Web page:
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Annuities are a financial contract with an insurance company that make a series of income payments to you at regular intervals in return for a premium and premiums previously paid. The value in an annuity contract is the amount in premiums you have paid, minus any applicable charges, plus any interest your premiums have earned. There are two types of annuity products: deferred annuities and fixed deferred annuities.

Types of Annuities

  • Deferred Annuity

A Deferred Annuity is an annuity payment to be made as a single payment or a series of installments to begin at some future date, such as in a specified number of years or at a specified age.

  • Fixed Deferred Annuity

Money in a fixed deferred annuity earns interest at a rate the insurer sets. The rate is fixed (won't change) for some period, usually a year. After that rate period ends, the insurance company will set another fixed interest rate for the next rate period. That rate could be higher or lower than the earlier rate.

Fixed deferred annuities do have a guaranteed minimum interest rate—the lowest rate the annuity can earn. It's stated in your contract and disclosure and can't change as long as you own the annuity. Ask about:

    • The initial interest rate – What is the rate? How long until it will change?
    • The renewal interest rate – When will it be announced? How will the insurance company tell you what the new rate will be?

What You Should Know Before Buying 

Read the fine print. Look carefully at the annuity you are considering. Check the interest rate, find out 
how quickly the annuity will grow in value, and when you can reap its benefits. Some annuity rates can 
change over time, so make sure that you understand the difference between the guaranteed minimum 
rate, the current rate, and any first-year or so-called “bonus” rates. Also make sure you know whether 
the annuity is tax-deferred, meaning that you will not have to pay taxes until you receive payments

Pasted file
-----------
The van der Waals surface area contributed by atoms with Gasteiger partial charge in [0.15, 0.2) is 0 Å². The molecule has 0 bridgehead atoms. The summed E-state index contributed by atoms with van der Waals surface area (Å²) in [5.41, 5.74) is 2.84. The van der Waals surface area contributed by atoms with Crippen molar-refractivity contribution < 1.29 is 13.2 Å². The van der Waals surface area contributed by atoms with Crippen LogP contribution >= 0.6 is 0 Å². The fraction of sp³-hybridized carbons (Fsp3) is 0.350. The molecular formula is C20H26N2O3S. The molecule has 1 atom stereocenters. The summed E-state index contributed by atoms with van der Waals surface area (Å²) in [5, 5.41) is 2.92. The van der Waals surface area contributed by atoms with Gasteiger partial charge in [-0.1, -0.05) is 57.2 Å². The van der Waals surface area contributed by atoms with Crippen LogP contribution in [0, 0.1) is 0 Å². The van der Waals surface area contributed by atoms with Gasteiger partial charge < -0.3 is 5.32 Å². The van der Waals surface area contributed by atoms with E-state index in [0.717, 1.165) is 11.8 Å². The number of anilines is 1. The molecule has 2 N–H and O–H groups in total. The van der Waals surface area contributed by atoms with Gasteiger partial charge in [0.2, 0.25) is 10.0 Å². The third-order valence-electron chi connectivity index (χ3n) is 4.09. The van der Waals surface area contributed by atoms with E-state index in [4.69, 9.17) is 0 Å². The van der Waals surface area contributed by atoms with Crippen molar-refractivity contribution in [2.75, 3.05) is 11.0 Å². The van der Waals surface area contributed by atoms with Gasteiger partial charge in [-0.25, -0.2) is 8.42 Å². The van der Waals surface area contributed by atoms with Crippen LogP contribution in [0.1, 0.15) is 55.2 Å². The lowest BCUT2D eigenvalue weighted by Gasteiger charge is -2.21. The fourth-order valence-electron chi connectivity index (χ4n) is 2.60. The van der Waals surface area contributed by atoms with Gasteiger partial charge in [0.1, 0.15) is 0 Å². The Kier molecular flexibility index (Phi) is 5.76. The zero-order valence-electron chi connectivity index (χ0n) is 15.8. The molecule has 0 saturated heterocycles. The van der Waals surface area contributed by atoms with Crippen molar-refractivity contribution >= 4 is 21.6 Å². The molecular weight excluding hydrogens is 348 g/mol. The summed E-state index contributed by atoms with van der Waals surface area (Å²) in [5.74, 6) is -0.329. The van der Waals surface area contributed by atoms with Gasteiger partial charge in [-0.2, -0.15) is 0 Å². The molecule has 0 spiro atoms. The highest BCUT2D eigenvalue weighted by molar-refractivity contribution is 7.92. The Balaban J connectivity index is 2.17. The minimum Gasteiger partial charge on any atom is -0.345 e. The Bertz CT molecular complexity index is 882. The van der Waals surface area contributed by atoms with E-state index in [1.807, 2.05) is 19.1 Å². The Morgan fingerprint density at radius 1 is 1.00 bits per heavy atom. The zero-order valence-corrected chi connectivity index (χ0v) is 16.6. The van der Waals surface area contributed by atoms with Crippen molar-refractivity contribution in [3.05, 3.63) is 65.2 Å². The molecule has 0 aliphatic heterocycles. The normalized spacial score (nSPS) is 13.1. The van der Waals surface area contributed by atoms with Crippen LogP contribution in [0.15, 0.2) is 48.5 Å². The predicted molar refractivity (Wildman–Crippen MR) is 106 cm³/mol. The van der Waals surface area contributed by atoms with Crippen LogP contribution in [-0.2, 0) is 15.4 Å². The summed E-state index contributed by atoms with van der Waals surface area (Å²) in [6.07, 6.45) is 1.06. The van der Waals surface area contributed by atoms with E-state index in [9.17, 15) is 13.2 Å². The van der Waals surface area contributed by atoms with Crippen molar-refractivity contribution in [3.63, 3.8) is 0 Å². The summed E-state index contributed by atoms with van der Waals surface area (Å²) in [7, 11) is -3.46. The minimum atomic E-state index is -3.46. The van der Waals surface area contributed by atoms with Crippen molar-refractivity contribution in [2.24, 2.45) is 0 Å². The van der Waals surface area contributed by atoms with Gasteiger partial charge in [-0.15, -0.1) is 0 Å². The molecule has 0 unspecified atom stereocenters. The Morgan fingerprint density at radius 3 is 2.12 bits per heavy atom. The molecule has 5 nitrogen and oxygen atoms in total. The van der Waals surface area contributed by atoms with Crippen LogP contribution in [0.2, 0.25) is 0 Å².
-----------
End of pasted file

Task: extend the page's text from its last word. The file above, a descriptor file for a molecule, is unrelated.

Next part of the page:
from the annuity.

Try before you buy. Many states have “free look” laws that give you a set number of days — typically 30 
to 60 days — to review an annuity contract after you buy it. You can back out of the contract at any time 
within the “free-look” period; a refund is required to be issued within an allotted time period, as stated 
in your contract. Take advantage of this review period to make sure you understand what you are 

Don’t get caught by surrender charges. Withdrawing your money from an annuity before it has 
matured might subject you to fees, known as surrender charges, as well as other administrative fees 
and acquisition costs. There could be high penalties if you make a withdrawal prior to the maturation 
date provided in the policy. Be sure you are aware of these provisions so that you don’t inadvertently 
incur such costs.

Don’t judge a financial professional by title alone. Designations such as “certified senior adviser,” 
“certified retirement financial adviser,” “chartered senior financial planner” and “certified financial 
gerontologist” might seem to imply expertise in providing investment advice to senior citizens. 
However, such titles don’t always guarantee that the financial professional actually has specialized 
knowledge or education in that area. Ask them what the designations mean to them and what they had 
to do to earn them. Ask them if they have ever lost or given up a designation and, if so, why.

Ask for help. Many people have been harmed by annuity scams. If you are concerned that you might 
have been misled by a fake company or fraudulently sold a misrepresented product, call your state 
insurance department to get assistance and/or file a complaint. You can file a complaint directly with 
your state insurance department via the NAIC’s Web site at www.naic.org/cis/fileComplaintMap.do.

Check the insurance company’s credit rating. Through resources such as Standard & Poor’s, A.M. Best 
Co. or Moody’s Investors Services, you can see whether the annuity company you are considering has 
a solid credit rating. An “A+++” or “AAA” rating is a sign of strong financial stability.

Check the NAIC’s Consumer Information Source (CIS). The NAIC provides a database for consumers to research an insurance company’s financial information and complaint data. The information in the CIS 
is supplied voluntarily by state insurance departments. Not all states provide the data, nor are all 
companies listed within the directory.